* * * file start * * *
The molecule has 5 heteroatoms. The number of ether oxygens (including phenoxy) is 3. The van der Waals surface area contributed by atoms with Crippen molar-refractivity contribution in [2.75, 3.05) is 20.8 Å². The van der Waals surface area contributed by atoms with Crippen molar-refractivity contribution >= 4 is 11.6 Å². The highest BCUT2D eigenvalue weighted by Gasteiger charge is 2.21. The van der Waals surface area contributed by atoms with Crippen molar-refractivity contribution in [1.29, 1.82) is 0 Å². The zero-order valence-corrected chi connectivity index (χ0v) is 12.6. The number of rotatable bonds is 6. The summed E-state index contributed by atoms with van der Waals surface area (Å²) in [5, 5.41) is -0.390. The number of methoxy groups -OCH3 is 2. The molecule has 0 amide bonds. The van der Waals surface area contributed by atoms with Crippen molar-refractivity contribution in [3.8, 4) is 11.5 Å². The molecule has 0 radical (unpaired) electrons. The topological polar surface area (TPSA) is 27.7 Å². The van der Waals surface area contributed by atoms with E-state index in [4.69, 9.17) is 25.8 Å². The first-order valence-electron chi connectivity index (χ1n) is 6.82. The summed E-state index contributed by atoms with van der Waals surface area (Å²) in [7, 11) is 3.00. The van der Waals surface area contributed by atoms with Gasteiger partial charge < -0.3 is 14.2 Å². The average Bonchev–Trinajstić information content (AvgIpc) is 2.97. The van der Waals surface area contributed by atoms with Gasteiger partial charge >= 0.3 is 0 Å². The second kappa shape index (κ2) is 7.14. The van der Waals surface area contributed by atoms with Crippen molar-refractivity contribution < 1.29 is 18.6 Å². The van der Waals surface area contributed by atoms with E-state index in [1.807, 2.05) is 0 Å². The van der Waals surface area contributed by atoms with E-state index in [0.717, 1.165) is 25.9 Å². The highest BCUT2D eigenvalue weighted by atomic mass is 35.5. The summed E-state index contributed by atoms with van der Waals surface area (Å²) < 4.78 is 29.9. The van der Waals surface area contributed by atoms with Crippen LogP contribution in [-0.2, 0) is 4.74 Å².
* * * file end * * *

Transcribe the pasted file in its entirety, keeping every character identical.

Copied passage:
The molecule has 5 heteroatoms. The number of ether oxygens (including phenoxy) is 3. The van der Waals surface area contributed by atoms with Crippen molar-refractivity contribution in [2.75, 3.05) is 20.8 Å². The van der Waals surface area contributed by atoms with Crippen molar-refractivity contribution >= 4 is 11.6 Å². The highest BCUT2D eigenvalue weighted by Gasteiger charge is 2.21. The van der Waals surface area contributed by atoms with Crippen molar-refractivity contribution in [1.29, 1.82) is 0 Å². The zero-order valence-corrected chi connectivity index (χ0v) is 12.6. The number of rotatable bonds is 6. The summed E-state index contributed by atoms with van der Waals surface area (Å²) in [5, 5.41) is -0.390. The number of methoxy groups -OCH3 is 2. The molecule has 0 amide bonds. The van der Waals surface area contributed by atoms with Crippen molar-refractivity contribution in [3.8, 4) is 11.5 Å². The molecule has 0 radical (unpaired) electrons. The topological polar surface area (TPSA) is 27.7 Å². The van der Waals surface area contributed by atoms with E-state index in [4.69, 9.17) is 25.8 Å². The first-order valence-electron chi connectivity index (χ1n) is 6.82. The summed E-state index contributed by atoms with van der Waals surface area (Å²) in [7, 11) is 3.00. The van der Waals surface area contributed by atoms with Gasteiger partial charge < -0.3 is 14.2 Å². The average Bonchev–Trinajstić information content (AvgIpc) is 2.97. The van der Waals surface area contributed by atoms with Gasteiger partial charge >= 0.3 is 0 Å². The second kappa shape index (κ2) is 7.14. The van der Waals surface area contributed by atoms with Crippen molar-refractivity contribution < 1.29 is 18.6 Å². The van der Waals surface area contributed by atoms with E-state index in [1.807, 2.05) is 0 Å². The van der Waals surface area contributed by atoms with E-state index in [0.717, 1.165) is 25.9 Å². The highest BCUT2D eigenvalue weighted by atomic mass is 35.5. The summed E-state index contributed by atoms with van der Waals surface area (Å²) < 4.78 is 29.9. The van der Waals surface area contributed by atoms with Crippen LogP contribution in [-0.2, 0) is 4.74 Å².